Jones turned to Lirazel. Her face was set in cold, knowing fury. "What . . . ," he began' but before he could get the words out she had walked through the closed temple door. No magician, Jones could only pull on the handle. It opened. Cursing even more, he stepped inside the temple.

It stank inside, stank of strange darkness and still darker nights. Yet he could see; he was standing in a narrow corridor, dim puffy illumination dripping from the walls. Where was Lirazel? He'd been just a heartbeat behind, yet she was nowhere in sight. For all the vast size of the temple, this part of it resembled a mine shaft on Earth. He hurried down the corridor, alert for danger, shotgun steady in his hands. Was this really another realm, even stranger than the Dream realm? Why had Lirazel led them here? Where in hell was she?

It didn't take long for Jones to find someone. The corridor led into a large circular room. The room was filled with thousands of lit candles, arranged in rows before another dragon symbol at the far end of the room. An old man in priestly robes sat before the statue. There seemed no other exit or entrance to the room. Weapon ready, Jones walked over to the priest.

The old man did not bother to look up. He was pouring black grains of sand out of a leather pouch; blowing on them in an apparent effort to get them moving. Nothing. Keeping one eye on the priest, Jones examined the statue. The dragon motif, again. Jones picked up two of the books laid before the statue. Alice in Wonderland. The other, a textbook on quantum physics. Strange. He'd gotten his weaponry at the bazaars of Ulthar. Items of Earth, books included, could also be bought there. But why were these particular books here?

"Rainbow Jones, welcome. Welcome in the name of the true god, Azathoth." The old man's voice had a pleasant New England accent. Whether Earth or Dreamworlds New England Jones couldn't guess. The priest ceased his futile task and rose slowly to his feet. Jones backed away.

"I came here with a woman friend. Where is she." He raised his weapon for added impact.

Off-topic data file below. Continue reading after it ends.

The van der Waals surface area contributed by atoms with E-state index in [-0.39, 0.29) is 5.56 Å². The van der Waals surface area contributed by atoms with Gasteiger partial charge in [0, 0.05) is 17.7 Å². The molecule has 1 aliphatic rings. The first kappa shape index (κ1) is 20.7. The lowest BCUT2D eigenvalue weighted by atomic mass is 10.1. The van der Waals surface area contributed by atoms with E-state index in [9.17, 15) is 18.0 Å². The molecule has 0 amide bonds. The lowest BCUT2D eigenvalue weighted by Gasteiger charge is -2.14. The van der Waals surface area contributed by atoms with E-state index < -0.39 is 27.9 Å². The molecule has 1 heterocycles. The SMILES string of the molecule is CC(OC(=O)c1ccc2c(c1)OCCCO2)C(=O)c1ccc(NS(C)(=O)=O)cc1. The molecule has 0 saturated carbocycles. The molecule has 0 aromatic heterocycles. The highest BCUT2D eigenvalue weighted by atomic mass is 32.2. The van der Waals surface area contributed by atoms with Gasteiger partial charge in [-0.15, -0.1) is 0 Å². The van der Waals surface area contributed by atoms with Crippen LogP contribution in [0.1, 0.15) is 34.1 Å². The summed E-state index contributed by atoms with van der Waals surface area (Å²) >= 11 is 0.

The priest smiled. "I serve Azathoth, Rainbow Jones. He has touched me, as he has touched you."

Jones spit. "I have never . . ." Jones began, but the priest interrupted.

"All things grow old, and that is Azathoth's touch. As for your friend, she is his enemy. You did not know that? She has been less than honest with you! If you want her, you must meet Azathoth. Shall I summon him for you?"

A small knot of fear grew in Jones' back, spreading tightness outward. No, he thought to himself, don't. But outwardly he merely nodded.

The old man sat down again. From his leather pouch he poured out still more grains of black sand. There was still no wind, yet they never reached the floor. Instead they swirled in the air, shadows pooling beneath them.

"Watch the shadows," the priest intoned, "Azathoth will meet you there."

The shadows grew, a black pond growing deeper even as he watched it. Suddenly Jones was again on Earth; all of seven years old, alone in his bed in a cold moonlit room. As it did each full moon when Jones was seven, the shadow by his bed began to move, to rise, to stand up on great furred haunches. The child Jones screamed, but this time no lights went on in his parent's room. The shadow beast threw back its head and howled. In the Dreamworld Rainbow Jones fired his shotgun. The priest collapsed, flames erupting from inside of him. He was utterly consumed, yet the black flames burned on. Mouths and eyes appeared, shining inside the fire like fish underwater. A flickering cat's head appeared and disappeared. In dry crackling sounds the flames began to speak.

"All things are in me, but not I in them. I exist without the illusion of self. In the Dreamworlds I am Azathoth. On Earth I am the madness in the center of all things. The madness at the bottom of the well." The crackling sounds laughed. "Just thrilled to meet you, Jones!" The black flames danced, the eyes spoke, and the black mouths watched him hungrily.